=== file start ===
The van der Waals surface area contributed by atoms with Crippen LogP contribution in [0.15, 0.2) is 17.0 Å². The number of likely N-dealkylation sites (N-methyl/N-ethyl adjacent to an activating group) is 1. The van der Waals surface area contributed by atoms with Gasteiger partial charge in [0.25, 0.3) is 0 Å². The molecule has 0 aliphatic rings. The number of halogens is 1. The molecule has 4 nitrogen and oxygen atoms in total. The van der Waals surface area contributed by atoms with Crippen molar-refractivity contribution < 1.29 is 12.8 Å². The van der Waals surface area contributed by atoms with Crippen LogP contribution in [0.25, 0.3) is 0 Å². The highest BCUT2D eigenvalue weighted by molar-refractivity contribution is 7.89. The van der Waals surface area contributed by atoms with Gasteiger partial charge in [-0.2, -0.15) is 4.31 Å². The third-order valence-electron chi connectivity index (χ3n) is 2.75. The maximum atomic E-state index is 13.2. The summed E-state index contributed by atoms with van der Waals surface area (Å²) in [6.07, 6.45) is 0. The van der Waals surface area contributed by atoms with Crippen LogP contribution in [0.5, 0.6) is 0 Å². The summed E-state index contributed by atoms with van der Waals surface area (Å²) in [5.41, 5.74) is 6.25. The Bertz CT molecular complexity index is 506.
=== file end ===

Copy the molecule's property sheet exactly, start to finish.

The van der Waals surface area contributed by atoms with Crippen LogP contribution in [0.15, 0.2) is 17.0 Å². The number of likely N-dealkylation sites (N-methyl/N-ethyl adjacent to an activating group) is 1. The van der Waals surface area contributed by atoms with Gasteiger partial charge in [0.25, 0.3) is 0 Å². The molecule has 0 aliphatic rings. The number of halogens is 1. The molecule has 4 nitrogen and oxygen atoms in total. The van der Waals surface area contributed by atoms with Crippen molar-refractivity contribution < 1.29 is 12.8 Å². The van der Waals surface area contributed by atoms with Crippen LogP contribution in [0.25, 0.3) is 0 Å². The highest BCUT2D eigenvalue weighted by molar-refractivity contribution is 7.89. The van der Waals surface area contributed by atoms with Gasteiger partial charge in [-0.2, -0.15) is 4.31 Å². The third-order valence-electron chi connectivity index (χ3n) is 2.75. The maximum atomic E-state index is 13.2. The summed E-state index contributed by atoms with van der Waals surface area (Å²) in [6.07, 6.45) is 0. The van der Waals surface area contributed by atoms with Crippen LogP contribution in [0.5, 0.6) is 0 Å². The summed E-state index contributed by atoms with van der Waals surface area (Å²) in [5.41, 5.74) is 6.25. The Bertz CT molecular complexity index is 506.